“Luck?” he snarls, leaning toward her and giving her the Grin of his kind, sharp incisors and all. “If you’ve any skill at all – which I doubt – you won’t need luck.

“You rotten, insufferable kitten,” she sneers, glad that she’d practiced it earlier. “I’m the Queen’s Champion!”

He leans back, towers over her, looks down his furry nose at her, and shakes his head. Sighs. “You’re a princess, Tarranya. It’s time you stopped playing dress up and accepted that.”

She’s mad enough to kick him. She considers it. Then decides that while it would be really satisfying, she won’t. She won’t give him the satisfaction of seeing her all riled up. She calls upon the control Mistress Alice had taught her and informs him, “Perhaps you haven’t noticed, but these aren’t Champion Alice’s clothes. They’re mine. This is my uniform now. I know you’re old and set in your ways but you could make an effort to get used to it.”

“And why would I do that? You realize this is a farce, don’t you? The queen is never going to permit you to take your vows. She’s just giving you what you think you want, showing you the reality of it and, yes, the reality is boring and monotonous!”

“And exciting and heroic!” she shouts back. “You can’t lie to me – I know you’ve fought before and I know Mistress Alice has fought lots of times!”

Leif considers her. “Yes, we’ve both fought. And Lady Hightopp has even killed. Did she ever tell you what that’s like? To take a life? Did she ever tell you what it feels like to offer up your own life for your king or queen? Did she ever explain those things to you?”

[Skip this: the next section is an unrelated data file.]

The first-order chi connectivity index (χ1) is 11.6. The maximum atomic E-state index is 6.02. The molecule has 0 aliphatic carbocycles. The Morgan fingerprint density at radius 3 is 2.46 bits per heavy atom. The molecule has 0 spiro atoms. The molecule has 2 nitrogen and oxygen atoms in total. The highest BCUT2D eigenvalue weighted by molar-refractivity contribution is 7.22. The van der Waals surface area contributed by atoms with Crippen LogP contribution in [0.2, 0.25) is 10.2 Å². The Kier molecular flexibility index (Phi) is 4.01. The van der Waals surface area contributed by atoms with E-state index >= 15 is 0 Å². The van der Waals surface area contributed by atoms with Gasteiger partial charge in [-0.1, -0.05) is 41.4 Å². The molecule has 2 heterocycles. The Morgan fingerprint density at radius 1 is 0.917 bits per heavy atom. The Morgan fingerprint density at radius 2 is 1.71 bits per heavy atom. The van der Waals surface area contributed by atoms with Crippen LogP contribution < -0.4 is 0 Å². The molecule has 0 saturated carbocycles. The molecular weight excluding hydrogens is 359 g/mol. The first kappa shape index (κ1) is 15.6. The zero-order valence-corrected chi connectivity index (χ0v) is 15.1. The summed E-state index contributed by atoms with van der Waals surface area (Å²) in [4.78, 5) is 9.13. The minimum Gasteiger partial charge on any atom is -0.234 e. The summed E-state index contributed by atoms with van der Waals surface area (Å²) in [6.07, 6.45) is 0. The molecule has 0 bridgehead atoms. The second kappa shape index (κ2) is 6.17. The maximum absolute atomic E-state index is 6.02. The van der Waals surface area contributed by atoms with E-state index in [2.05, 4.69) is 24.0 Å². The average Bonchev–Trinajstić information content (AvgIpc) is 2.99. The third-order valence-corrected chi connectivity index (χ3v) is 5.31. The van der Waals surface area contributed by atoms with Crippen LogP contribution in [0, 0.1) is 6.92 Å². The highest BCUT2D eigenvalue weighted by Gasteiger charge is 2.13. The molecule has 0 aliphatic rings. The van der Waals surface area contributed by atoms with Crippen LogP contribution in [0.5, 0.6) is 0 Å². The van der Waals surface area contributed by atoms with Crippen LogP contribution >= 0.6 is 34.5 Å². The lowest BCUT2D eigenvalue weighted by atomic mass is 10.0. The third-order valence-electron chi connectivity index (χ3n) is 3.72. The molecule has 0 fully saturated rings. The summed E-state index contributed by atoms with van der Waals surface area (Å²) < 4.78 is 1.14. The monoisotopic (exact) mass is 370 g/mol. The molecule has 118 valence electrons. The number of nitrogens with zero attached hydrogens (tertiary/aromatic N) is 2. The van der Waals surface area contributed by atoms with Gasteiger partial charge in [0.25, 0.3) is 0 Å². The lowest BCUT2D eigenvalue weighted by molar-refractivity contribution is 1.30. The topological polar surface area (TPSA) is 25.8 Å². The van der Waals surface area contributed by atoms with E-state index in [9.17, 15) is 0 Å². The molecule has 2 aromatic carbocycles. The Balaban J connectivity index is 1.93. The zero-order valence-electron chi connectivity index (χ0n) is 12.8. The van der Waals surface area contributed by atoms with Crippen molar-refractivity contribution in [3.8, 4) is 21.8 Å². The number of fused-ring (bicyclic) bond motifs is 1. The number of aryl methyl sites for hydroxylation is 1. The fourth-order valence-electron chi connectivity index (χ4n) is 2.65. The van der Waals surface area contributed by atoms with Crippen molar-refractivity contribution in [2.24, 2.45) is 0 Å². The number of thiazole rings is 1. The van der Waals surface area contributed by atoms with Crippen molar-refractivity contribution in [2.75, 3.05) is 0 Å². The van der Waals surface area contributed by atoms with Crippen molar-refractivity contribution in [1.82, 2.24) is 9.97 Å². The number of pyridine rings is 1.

She had, but Tarra doesn’t want to hear it all again. That’s not why she’s here. She snorts. “Yes. And I understood every word—”

“I doubt that.

“—but you’re the one who just doesn’t get it, Leif,” she continues, blithely poking him in his furry, muscular chest. “I will do this. You and your temper tantrums can’t stop me.”

“Temper tantrums? You’re one to talk.” His gaze flickers down to the sword at her hip. “Carrying that around with you like it’s the steel incarnation of Barnaby the Blade.”

She strikes out. Surprisingly, it’s not a slap she delivers to his cheek nor a fist to his jaw. No, Tarra surprises herself by thrusting her hand into his mane and pulling herself up until she presses her lips against his snarl.

And then, in the next instant, she is so furious she can’t not step back and smack him.

The sound of the blow echoes down the corridor. She barely notices his startled and furious expression.